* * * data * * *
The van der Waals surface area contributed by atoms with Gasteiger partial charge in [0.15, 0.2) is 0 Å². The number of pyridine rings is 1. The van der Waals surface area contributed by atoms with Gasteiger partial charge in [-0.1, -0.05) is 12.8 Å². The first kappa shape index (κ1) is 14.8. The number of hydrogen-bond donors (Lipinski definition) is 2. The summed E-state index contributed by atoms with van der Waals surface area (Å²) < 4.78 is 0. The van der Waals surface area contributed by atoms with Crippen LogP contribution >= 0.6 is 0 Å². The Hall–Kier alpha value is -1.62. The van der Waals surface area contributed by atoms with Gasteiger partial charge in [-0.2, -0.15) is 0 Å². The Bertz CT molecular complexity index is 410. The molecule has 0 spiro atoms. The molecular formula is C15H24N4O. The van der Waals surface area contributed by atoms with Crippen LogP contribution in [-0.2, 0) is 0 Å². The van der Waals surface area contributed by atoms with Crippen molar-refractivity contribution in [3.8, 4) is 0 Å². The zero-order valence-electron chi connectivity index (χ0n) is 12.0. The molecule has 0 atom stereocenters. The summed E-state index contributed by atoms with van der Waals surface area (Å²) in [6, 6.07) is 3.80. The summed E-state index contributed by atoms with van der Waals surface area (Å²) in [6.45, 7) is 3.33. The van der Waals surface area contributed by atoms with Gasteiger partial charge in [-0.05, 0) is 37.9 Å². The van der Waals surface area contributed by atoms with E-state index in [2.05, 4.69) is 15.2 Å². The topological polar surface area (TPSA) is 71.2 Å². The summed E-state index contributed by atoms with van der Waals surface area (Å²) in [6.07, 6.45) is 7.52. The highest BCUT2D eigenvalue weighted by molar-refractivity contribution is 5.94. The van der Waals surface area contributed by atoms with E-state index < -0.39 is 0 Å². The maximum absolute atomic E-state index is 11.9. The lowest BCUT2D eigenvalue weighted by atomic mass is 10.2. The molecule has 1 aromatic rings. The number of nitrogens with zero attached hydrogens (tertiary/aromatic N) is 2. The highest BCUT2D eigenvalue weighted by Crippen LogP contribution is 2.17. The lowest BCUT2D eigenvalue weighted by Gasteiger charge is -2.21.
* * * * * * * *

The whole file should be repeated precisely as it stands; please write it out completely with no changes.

The van der Waals surface area contributed by atoms with Gasteiger partial charge in [0.15, 0.2) is 0 Å². The number of pyridine rings is 1. The van der Waals surface area contributed by atoms with Gasteiger partial charge in [-0.1, -0.05) is 12.8 Å². The first kappa shape index (κ1) is 14.8. The number of hydrogen-bond donors (Lipinski definition) is 2. The summed E-state index contributed by atoms with van der Waals surface area (Å²) < 4.78 is 0. The van der Waals surface area contributed by atoms with Crippen LogP contribution >= 0.6 is 0 Å². The Hall–Kier alpha value is -1.62. The van der Waals surface area contributed by atoms with Gasteiger partial charge in [-0.2, -0.15) is 0 Å². The Bertz CT molecular complexity index is 410. The molecule has 0 spiro atoms. The molecular formula is C15H24N4O. The van der Waals surface area contributed by atoms with Crippen LogP contribution in [-0.2, 0) is 0 Å². The van der Waals surface area contributed by atoms with Crippen molar-refractivity contribution in [3.8, 4) is 0 Å². The zero-order valence-electron chi connectivity index (χ0n) is 12.0. The molecule has 0 atom stereocenters. The summed E-state index contributed by atoms with van der Waals surface area (Å²) in [6, 6.07) is 3.80. The summed E-state index contributed by atoms with van der Waals surface area (Å²) in [6.45, 7) is 3.33. The van der Waals surface area contributed by atoms with Gasteiger partial charge in [-0.05, 0) is 37.9 Å². The van der Waals surface area contributed by atoms with E-state index in [2.05, 4.69) is 15.2 Å². The topological polar surface area (TPSA) is 71.2 Å². The summed E-state index contributed by atoms with van der Waals surface area (Å²) in [6.07, 6.45) is 7.52. The highest BCUT2D eigenvalue weighted by molar-refractivity contribution is 5.94. The van der Waals surface area contributed by atoms with E-state index < -0.39 is 0 Å². The maximum absolute atomic E-state index is 11.9. The lowest BCUT2D eigenvalue weighted by atomic mass is 10.2. The molecule has 1 aromatic rings. The number of nitrogens with zero attached hydrogens (tertiary/aromatic N) is 2. The highest BCUT2D eigenvalue weighted by Crippen LogP contribution is 2.17. The lowest BCUT2D eigenvalue weighted by Gasteiger charge is -2.21.